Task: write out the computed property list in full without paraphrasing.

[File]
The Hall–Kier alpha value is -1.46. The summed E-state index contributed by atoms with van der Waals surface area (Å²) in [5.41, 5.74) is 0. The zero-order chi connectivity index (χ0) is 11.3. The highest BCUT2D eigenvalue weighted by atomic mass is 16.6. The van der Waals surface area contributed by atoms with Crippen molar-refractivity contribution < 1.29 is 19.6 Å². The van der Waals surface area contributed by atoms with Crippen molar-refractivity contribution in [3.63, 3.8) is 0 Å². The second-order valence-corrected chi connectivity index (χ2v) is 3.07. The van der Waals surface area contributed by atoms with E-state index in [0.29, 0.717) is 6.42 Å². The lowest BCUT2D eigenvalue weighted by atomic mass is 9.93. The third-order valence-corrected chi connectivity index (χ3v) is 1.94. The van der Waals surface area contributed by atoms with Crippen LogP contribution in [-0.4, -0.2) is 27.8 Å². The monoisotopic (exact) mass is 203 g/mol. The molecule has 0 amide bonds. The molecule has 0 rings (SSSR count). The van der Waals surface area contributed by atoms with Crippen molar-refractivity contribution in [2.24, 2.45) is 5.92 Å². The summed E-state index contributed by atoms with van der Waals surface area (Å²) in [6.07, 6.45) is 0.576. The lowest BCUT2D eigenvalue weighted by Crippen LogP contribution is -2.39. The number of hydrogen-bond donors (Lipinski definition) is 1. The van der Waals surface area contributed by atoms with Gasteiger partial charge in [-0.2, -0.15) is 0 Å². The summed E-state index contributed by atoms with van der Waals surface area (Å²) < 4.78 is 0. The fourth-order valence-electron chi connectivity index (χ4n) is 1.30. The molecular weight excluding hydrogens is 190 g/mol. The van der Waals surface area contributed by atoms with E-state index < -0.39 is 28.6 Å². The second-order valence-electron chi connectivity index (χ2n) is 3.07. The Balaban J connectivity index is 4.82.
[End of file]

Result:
The Hall–Kier alpha value is -1.46. The summed E-state index contributed by atoms with van der Waals surface area (Å²) in [5.41, 5.74) is 0. The zero-order chi connectivity index (χ0) is 11.3. The highest BCUT2D eigenvalue weighted by atomic mass is 16.6. The van der Waals surface area contributed by atoms with Crippen molar-refractivity contribution < 1.29 is 19.6 Å². The van der Waals surface area contributed by atoms with Crippen molar-refractivity contribution in [3.63, 3.8) is 0 Å². The second-order valence-corrected chi connectivity index (χ2v) is 3.07. The van der Waals surface area contributed by atoms with E-state index in [0.29, 0.717) is 6.42 Å². The lowest BCUT2D eigenvalue weighted by atomic mass is 9.93. The third-order valence-corrected chi connectivity index (χ3v) is 1.94. The van der Waals surface area contributed by atoms with Crippen LogP contribution in [-0.4, -0.2) is 27.8 Å². The monoisotopic (exact) mass is 203 g/mol. The molecule has 0 amide bonds. The molecule has 0 rings (SSSR count). The van der Waals surface area contributed by atoms with Crippen molar-refractivity contribution in [2.24, 2.45) is 5.92 Å². The summed E-state index contributed by atoms with van der Waals surface area (Å²) in [6.07, 6.45) is 0.576. The lowest BCUT2D eigenvalue weighted by Crippen LogP contribution is -2.39. The number of hydrogen-bond donors (Lipinski definition) is 1. The van der Waals surface area contributed by atoms with Gasteiger partial charge in [-0.2, -0.15) is 0 Å². The summed E-state index contributed by atoms with van der Waals surface area (Å²) < 4.78 is 0. The fourth-order valence-electron chi connectivity index (χ4n) is 1.30. The molecular weight excluding hydrogens is 190 g/mol. The van der Waals surface area contributed by atoms with E-state index < -0.39 is 28.6 Å². The second-order valence-electron chi connectivity index (χ2n) is 3.07. The Balaban J connectivity index is 4.82.